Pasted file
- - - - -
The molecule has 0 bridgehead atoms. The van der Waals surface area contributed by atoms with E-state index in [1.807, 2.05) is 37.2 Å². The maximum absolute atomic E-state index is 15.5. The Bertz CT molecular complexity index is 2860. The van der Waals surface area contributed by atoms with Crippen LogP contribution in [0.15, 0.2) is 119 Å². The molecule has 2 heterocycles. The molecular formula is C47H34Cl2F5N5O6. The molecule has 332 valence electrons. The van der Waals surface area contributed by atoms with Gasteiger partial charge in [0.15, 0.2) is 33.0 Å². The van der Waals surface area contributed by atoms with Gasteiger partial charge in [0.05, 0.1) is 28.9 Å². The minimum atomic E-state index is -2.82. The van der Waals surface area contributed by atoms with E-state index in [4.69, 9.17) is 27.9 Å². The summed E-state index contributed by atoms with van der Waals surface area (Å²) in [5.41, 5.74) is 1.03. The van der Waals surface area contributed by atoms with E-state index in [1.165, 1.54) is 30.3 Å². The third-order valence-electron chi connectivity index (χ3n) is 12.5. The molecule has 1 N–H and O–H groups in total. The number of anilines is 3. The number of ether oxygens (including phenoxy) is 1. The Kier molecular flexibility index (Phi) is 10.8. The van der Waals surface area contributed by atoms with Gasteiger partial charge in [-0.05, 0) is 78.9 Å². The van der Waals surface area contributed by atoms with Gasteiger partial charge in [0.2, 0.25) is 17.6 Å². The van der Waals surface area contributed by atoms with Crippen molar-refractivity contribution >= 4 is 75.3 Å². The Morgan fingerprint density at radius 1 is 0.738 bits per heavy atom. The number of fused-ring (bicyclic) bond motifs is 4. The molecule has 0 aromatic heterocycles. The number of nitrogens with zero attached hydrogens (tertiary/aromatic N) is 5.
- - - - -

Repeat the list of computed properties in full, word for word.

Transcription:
The molecule has 0 bridgehead atoms. The van der Waals surface area contributed by atoms with E-state index in [1.807, 2.05) is 37.2 Å². The maximum absolute atomic E-state index is 15.5. The Bertz CT molecular complexity index is 2860. The van der Waals surface area contributed by atoms with Crippen LogP contribution in [0.15, 0.2) is 119 Å². The molecule has 2 heterocycles. The molecular formula is C47H34Cl2F5N5O6. The molecule has 332 valence electrons. The van der Waals surface area contributed by atoms with Gasteiger partial charge in [0.15, 0.2) is 33.0 Å². The van der Waals surface area contributed by atoms with Gasteiger partial charge in [0.05, 0.1) is 28.9 Å². The minimum atomic E-state index is -2.82. The van der Waals surface area contributed by atoms with E-state index in [4.69, 9.17) is 27.9 Å². The summed E-state index contributed by atoms with van der Waals surface area (Å²) in [5.41, 5.74) is 1.03. The van der Waals surface area contributed by atoms with E-state index in [1.165, 1.54) is 30.3 Å². The third-order valence-electron chi connectivity index (χ3n) is 12.5. The molecule has 1 N–H and O–H groups in total. The number of anilines is 3. The number of ether oxygens (including phenoxy) is 1. The Kier molecular flexibility index (Phi) is 10.8. The van der Waals surface area contributed by atoms with Gasteiger partial charge in [-0.05, 0) is 78.9 Å². The van der Waals surface area contributed by atoms with Gasteiger partial charge in [0.2, 0.25) is 17.6 Å². The van der Waals surface area contributed by atoms with Crippen molar-refractivity contribution >= 4 is 75.3 Å². The Morgan fingerprint density at radius 1 is 0.738 bits per heavy atom. The number of fused-ring (bicyclic) bond motifs is 4. The molecule has 0 aromatic heterocycles. The number of nitrogens with zero attached hydrogens (tertiary/aromatic N) is 5.